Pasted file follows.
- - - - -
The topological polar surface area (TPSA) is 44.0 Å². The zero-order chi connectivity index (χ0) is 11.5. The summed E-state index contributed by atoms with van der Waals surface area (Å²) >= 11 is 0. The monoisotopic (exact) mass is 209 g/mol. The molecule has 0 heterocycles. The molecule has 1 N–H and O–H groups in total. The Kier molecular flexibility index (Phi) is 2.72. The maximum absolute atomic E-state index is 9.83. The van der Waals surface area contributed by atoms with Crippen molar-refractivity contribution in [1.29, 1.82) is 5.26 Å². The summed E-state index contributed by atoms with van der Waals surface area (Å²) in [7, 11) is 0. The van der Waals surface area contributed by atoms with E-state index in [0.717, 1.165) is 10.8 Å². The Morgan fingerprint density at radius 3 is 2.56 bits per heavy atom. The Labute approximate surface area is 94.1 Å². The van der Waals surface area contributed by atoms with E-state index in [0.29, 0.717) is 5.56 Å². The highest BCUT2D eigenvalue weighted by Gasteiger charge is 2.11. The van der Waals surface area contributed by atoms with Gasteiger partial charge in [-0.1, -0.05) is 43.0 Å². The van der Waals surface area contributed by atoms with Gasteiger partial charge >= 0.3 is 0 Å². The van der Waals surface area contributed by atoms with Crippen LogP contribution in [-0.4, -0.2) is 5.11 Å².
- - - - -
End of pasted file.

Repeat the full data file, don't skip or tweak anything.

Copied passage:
The topological polar surface area (TPSA) is 44.0 Å². The zero-order chi connectivity index (χ0) is 11.5. The summed E-state index contributed by atoms with van der Waals surface area (Å²) >= 11 is 0. The monoisotopic (exact) mass is 209 g/mol. The molecule has 0 heterocycles. The molecule has 1 N–H and O–H groups in total. The Kier molecular flexibility index (Phi) is 2.72. The maximum absolute atomic E-state index is 9.83. The van der Waals surface area contributed by atoms with Crippen molar-refractivity contribution in [1.29, 1.82) is 5.26 Å². The summed E-state index contributed by atoms with van der Waals surface area (Å²) in [7, 11) is 0. The van der Waals surface area contributed by atoms with E-state index in [0.717, 1.165) is 10.8 Å². The Morgan fingerprint density at radius 3 is 2.56 bits per heavy atom. The Labute approximate surface area is 94.1 Å². The van der Waals surface area contributed by atoms with E-state index in [0.29, 0.717) is 5.56 Å². The highest BCUT2D eigenvalue weighted by Gasteiger charge is 2.11. The van der Waals surface area contributed by atoms with Gasteiger partial charge in [-0.1, -0.05) is 43.0 Å². The van der Waals surface area contributed by atoms with Gasteiger partial charge >= 0.3 is 0 Å². The van der Waals surface area contributed by atoms with Crippen LogP contribution in [-0.4, -0.2) is 5.11 Å².